Charlie Harwood, '100-year-old fire hero', honoured on his centenary birthday
100-year-old Charlie Harwood, who served as a fire fighter in Tooting during World War two, visited Tooting fire station recently to celebrate his 100th birthday with fire fighters from the station's green watch.
Charlie was presented with a commemorative fire fighter's axe by green watch's youngest fire fighter, Mark Whittall. Children from the local Henry Cavendish primary school also presented Charlie with a bunch of flowers and excerpts from Charlie's war-time memoirs were read out.
Bill Thorne, green watch manager, said: "It was an absolute honour to invite Charlie to the station. It was a fantastic opportunity for the fire fighters to meet him and hear about his experiences of fire fighting during the war, Charlie is a real life hero."
Charlie, who reached his 100th birthday on March 6th, was born in Vauxhall and spent his early life in Balham. He enlisted with the Auxiliary Fire Service in 1939. On Friday before the war was declared Charlie was asked to report to his local fire station, along with all the other civil defence and fire brigade personnel. He said: "I went home from work, had my tea, said goodbye to my wife and reported to Tooting Fire Station."
Charlie spent the war years fighting fires in London, attending many of the major blazes and incidents, including those during the Blitz. Charlie remembers his first ‘shout' was a huge blaze caused by bombing at Woolwich Arsenal. He said: "I thought i was driving into hell, there was fire everywhere you looked, it was awful. After a while we drove back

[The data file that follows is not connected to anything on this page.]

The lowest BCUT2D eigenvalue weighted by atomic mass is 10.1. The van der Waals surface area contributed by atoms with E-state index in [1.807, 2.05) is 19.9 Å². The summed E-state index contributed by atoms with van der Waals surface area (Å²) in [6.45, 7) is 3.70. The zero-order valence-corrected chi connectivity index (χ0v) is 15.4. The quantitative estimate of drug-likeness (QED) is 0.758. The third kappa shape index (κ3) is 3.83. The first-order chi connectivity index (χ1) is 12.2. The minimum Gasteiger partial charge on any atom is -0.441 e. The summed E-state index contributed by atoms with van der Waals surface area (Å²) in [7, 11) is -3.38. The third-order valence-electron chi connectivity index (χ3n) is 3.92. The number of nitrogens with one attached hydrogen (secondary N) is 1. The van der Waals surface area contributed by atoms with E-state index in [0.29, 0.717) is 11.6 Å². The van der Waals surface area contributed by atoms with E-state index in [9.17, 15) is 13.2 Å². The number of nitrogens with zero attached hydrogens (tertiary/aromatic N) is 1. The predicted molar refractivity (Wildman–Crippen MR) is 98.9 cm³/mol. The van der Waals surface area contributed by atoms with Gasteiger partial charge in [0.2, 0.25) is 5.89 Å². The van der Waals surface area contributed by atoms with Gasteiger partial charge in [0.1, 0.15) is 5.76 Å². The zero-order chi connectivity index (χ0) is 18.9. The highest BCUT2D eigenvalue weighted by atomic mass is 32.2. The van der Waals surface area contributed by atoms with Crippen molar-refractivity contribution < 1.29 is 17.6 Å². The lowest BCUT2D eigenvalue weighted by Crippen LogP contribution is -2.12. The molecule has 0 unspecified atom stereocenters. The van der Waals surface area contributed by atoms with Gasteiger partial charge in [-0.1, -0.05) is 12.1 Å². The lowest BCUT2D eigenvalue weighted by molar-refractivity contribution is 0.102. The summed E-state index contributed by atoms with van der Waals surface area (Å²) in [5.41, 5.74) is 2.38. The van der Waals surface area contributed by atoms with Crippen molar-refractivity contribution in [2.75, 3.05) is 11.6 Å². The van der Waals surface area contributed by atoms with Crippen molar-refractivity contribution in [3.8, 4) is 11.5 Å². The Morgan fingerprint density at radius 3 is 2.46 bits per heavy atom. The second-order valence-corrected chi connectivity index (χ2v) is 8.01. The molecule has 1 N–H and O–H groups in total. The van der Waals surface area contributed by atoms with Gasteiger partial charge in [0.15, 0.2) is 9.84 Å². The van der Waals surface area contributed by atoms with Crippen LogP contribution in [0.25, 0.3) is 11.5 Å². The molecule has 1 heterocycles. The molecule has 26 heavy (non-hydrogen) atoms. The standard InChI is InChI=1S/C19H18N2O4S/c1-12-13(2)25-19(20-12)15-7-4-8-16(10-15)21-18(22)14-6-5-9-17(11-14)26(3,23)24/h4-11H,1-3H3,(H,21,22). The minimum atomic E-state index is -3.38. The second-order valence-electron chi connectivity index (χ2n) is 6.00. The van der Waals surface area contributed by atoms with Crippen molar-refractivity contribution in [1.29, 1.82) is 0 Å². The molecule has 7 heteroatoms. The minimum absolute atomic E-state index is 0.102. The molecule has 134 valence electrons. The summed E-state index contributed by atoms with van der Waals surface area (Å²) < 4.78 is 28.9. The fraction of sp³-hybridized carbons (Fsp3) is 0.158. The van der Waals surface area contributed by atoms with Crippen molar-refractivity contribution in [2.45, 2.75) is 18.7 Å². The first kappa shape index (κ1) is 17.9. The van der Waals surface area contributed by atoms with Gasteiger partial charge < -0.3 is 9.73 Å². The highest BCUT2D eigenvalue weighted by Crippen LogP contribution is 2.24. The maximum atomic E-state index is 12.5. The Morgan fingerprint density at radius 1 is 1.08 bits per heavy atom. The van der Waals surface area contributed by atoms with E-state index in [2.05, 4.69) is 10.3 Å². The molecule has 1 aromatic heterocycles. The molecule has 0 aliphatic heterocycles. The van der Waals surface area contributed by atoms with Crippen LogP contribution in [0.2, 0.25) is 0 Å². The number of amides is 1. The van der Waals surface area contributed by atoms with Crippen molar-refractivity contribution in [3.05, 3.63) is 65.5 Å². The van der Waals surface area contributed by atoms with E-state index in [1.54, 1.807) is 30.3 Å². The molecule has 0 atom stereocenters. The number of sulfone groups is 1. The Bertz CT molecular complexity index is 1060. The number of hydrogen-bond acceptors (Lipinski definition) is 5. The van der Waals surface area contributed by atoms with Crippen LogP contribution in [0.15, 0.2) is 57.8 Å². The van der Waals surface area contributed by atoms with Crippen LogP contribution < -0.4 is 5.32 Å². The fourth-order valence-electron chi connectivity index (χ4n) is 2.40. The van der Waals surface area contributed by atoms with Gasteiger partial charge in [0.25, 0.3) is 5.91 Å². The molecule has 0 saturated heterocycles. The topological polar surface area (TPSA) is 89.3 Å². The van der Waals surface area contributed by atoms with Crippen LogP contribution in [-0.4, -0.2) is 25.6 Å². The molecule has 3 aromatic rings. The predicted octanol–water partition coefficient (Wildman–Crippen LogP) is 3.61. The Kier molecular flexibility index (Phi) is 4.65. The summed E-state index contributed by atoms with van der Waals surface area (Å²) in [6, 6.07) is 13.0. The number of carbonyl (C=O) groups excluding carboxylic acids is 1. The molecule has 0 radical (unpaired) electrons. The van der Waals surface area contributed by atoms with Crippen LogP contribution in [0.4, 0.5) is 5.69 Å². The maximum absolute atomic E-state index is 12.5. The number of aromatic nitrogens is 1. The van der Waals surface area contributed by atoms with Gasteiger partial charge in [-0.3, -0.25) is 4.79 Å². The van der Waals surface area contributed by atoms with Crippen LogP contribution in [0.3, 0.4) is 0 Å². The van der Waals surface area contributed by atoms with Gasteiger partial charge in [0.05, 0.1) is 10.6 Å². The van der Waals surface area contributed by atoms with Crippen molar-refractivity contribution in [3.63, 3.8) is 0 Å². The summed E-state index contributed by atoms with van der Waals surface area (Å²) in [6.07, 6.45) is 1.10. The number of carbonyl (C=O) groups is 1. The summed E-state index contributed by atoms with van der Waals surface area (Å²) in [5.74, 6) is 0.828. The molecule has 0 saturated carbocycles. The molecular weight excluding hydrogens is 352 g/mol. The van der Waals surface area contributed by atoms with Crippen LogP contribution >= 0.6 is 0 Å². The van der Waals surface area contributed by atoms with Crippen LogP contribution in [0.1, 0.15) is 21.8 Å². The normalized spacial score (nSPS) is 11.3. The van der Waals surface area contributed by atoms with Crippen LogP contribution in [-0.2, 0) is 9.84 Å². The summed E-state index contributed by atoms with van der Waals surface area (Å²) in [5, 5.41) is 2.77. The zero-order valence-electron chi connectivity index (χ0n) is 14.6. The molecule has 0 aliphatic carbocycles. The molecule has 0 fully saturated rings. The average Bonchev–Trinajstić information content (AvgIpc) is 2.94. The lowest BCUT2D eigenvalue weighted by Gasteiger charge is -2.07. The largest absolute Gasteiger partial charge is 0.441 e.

Charlie recalls a particularly tragic incident during his time as a fire fighter: "We were called to Henry Cavendish school, which was being used as a fire brigade sub-station. On arrival we found 12 firemen and one firewoman had been killed by a bomb falling on their mess hut as they sat to eat. It was our job to retrieve the bodies. I had lived in this area al l my life and knew well a couple of the men who had been killed."
Being a fire fighter during the War was a tough job, Charlie said: "We worked 120 hours a week and our wages were £3 a week."
"The gift of the fire fighters axe is very special and is something I had always wanted."
"I don't consider myself a hero. During the war I was just doing my job. I would like to thank all concerned in arranging this special day for me."When asked about the secret of living to 100, Charlie said: "Just being happy."
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